Notebook: Diverse Dominion

In a statewide phenomenon, recruitments taking place within Virginia have become increasingly tense and fraught with peril for the schools that used to fight for players among only each other.

Virginia: Come one, come all

The state of Virginia sits at an increasingly fascinating recruiting junction. The Old Dominion, always a hotbed for ACC and other proximal colleges, has become something of a free for all among top prospects.

Schools representing every conference now routinely add Virginia to their list of mandatory recruiting stops, and the results are showing on the grassroots trail. Senior forward Chris Clarke, for example, will announce on Thursday from among Connecticut (AAC), Creighton (Big East), Tennessee (SEC) and Virginia Tech (ACC).

Meanwhile, the Big Ten — namely, Indiana — has been extremely active within the state over the past few cycles, and the Hoosiers toppled illustrious ACC programs in recent years to win out for Troy Williams and Robert Johnson.

In the past, Virginia’s native sons were more provincial. The epic recruiting war for Ralph Sampson resulted in a UVa victory, while Alonzo Mourning and (eventually) Allen Iverson headed to neighboring Georgetown. J.R. Reid and two-sport superstar Ronald Curry signed with North Carolina, and Grant Hill and J.J. Redick picked Duke.

And clearly, Virginia natives continue to weigh their local options carefully — McDonald’s All-American Anthony Barber picked N.C. State over Kansas a couple years ago — but the dynamic fundamentally has changed.

Just last weekend, top sophomore point guard Matt Coleman cited a list of offers that included Memphis, UConn and Cincinnati. An expansive offer list is hardly a surprise for a player of his stature, but consider that he did not claim offers from any North Carolina or Maryland-based schools. Programs outside the region aren’t merely recruiting players; in some cases they’re getting there first.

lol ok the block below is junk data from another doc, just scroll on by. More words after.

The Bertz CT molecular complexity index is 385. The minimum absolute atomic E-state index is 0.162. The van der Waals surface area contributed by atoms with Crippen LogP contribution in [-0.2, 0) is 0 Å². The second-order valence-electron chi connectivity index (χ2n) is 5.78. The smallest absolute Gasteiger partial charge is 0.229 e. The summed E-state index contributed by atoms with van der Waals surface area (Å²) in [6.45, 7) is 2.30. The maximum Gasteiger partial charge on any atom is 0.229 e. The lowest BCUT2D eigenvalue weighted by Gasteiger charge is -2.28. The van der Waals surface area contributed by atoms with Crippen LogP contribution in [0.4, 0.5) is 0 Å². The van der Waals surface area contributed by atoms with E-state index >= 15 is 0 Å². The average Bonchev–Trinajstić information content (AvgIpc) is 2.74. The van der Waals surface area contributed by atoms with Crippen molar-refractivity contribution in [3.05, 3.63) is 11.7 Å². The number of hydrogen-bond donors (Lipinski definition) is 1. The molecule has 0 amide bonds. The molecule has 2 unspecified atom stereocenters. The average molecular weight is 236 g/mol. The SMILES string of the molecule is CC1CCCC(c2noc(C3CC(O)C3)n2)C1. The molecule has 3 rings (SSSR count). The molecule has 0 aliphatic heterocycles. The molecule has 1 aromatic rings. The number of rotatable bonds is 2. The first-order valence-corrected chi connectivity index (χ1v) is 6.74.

Scott Spencer offers another timely example. The reclassified junior wing’s biggest claimed offer comes from Washington, of all places, as the Huskies constitute his only major conference offer thus far.

Maybe all this is an anomaly, but I don’t think so. The state now borders a Big Ten (Maryland) and Big 12 (West Virginia) program due to recent alternations in conference affiliation, making schools outside the ACC and old Big East more visible and present within the minds of young athletes. Recruiting also generally has become more national as this trend has taken foothold in other areas as well, but for decades Virginia had been a more insulated hotbed for the regional schools.

Recruiting assumptions die hard, but here’s the reality: The Wild West has arrived on the Mid-Atlantic coast.

— Rob Harrington

Keep an eye on Mading

As the high school season approaches, a number of players will begin to emerge, especially underclassmen. One sophomore prospect we’ll be paying particularly close attention to is Daniel Mading of Gainesville (Fla.) The Rock School.

Mading glides up and down the court

A 6-foot-9 forward, Mading has legit size, a lengthy set of arms and impressive athleticism. He races end-to-end, moves his feet well and has some tools that lead you to believe he’s going to be a good offensive player as his high school career progresses.